Side sleepers are particularly susceptible to lower back pain because this sleep position can throw the spine out of alignment if a mattress isn’t supportive enough.. Without proper support, the hips can sink too low into the mattress. Side sleepers tend to feel most comfortable on mattresses that cushion the shoulders and hips without sagging. For this reason, side sleepers often need slightly softer mattresses than back and stomach sleepers.

Consider Your Sleeping Position

Your normal sleep position is an important consideration when choosing a new mattress. Whether you prefer your back, side, and/or stomach, how you sleep is directly tied to whether or not your bed feels comfortable and supportive enough.

Back Sleepers

Back sleepers usually need a mattress that conforms to a sufficient extent without sinking too deeply around the neck, back, and shoulders. Otherwise they will probably experience neck, shoulder, and hip pain. Medium to medium firm mattresses are typically ideal for back sleepers who weigh less than 230 pounds. Those who weigh more may want to consider a medium firm to firm model.

Side Sleepers

Side sleepers are particularly vulnerable to poor spinal alignment with an unsupportive mattress. Their mattresses should provide the right amount of cushioning to the shoulders, lower back, and hips to eliminate pressure points while ensuring optimal alignment. This "right amount" depends how much you weigh. If you sleep on your side, we suggest testing out mattresses with different firmness levels to see how much padding is needed to support your spine.

Stomach Sleepers

For stomach sleepers, many require a mattress with enhanced support to the midsection and hips. People typically carry a fair amount of weight in the stomach. Sleeping face-down can cause our bodies to sink too much, leading to aches and pains in the neck, shoulders, lower back, and elsewhere. A mattress with zoned back and hip support can be very beneficial for stomach sleepers. If not zoned, the bed should at least offer strong support core reinforcement.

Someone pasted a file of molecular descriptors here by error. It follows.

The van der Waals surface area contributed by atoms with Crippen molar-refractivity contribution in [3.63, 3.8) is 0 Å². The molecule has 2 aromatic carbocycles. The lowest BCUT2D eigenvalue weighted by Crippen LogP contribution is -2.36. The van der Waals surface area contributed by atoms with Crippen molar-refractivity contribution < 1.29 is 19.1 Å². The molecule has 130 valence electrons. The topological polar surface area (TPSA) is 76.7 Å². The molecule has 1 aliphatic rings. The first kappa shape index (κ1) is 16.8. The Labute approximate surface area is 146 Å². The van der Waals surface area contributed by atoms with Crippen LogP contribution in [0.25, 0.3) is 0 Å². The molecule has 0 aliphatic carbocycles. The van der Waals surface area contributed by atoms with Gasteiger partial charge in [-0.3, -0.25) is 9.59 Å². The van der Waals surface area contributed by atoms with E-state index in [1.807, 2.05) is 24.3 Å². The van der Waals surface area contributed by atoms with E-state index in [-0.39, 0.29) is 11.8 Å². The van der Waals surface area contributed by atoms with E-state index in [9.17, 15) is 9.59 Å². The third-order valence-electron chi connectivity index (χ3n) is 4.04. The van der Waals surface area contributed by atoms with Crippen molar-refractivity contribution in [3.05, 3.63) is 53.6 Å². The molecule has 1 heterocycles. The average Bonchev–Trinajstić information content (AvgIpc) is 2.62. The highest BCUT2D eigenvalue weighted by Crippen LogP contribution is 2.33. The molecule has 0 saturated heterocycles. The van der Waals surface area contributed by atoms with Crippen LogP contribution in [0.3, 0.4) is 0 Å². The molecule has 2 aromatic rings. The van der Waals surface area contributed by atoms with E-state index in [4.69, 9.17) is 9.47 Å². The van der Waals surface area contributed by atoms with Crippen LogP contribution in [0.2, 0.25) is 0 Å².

Combination Sleepers

Selecting a mattress as a combination sleeper is especially tricky. Our advice: make your decision based on your predominant position. If you sleep on your side most of the time, you'll probably want a mattress that offers good cushioning for the shoulders and hips. If you're mostly a back sleeper, try to find the right balance between body-contouring and even support. Stomach sleepers should look for a mattress that offers enhanced support to the waist and hips.

Different Body Types Need Unique Solutions

As with sleep position, you'll want to consider your weight and body type before selecting a mattress. Each mattress model is constructed to support sleepers in certain weight groups. Firmness, thickness, and material construction all come into play.

If you weigh less than 130 pounds, you'll probably feel most comfortable on a soft to medium soft mattress (2-4). These beds conform the closest to your body to alleviate pressure points in the shoulders, lower back, and hips. A firmer bed may not provide enough contouring, resulting in added pressure and discomfort.

If you weigh 130 to 230 pounds, you're a good candidate for a mattress with a medium soft to medium firm (4-6) feel. The bed will feel firm enough to support your shoulders, lower back, and hips, but soft enough to cushion and conform to your body.

If you weigh more than 230 pounds, you may want to consider a medium firm to firm mattress (6-8). Softer beds will sink more, and you may experience uncomfortable sagging – especially between your shoulders and hips. A firmer, more supportive mattress will keep you on an even plane. You may also need a thicker mattress with extra support layers. Beds with lower profiles often sag too much for people who weigh more than 230 pounds.

Again, these recommendations are based on our findings for most people and may not apply to you. The bottom line: you won't know your ideal mattress type, firmness, or thickness without testing out a few models. Visit a brick-and-mortar mattress store to lie down on some beds and take advantage of sleep trials from online mattress brands.

How Do I Choose a Mattress for My Child?

If you're a parent with a child in need of a mattress, you'll face some unique considerations. Keep the following factors in mind when choosing a bed for your kiddo's bedroom:

  • Price: If your child is a pre-teen or younger, don't spend too much on his or her mattress – there's a good chance it’ll be outgrown by middle or high school. A sturdy yet budget-friendly model should be sufficient.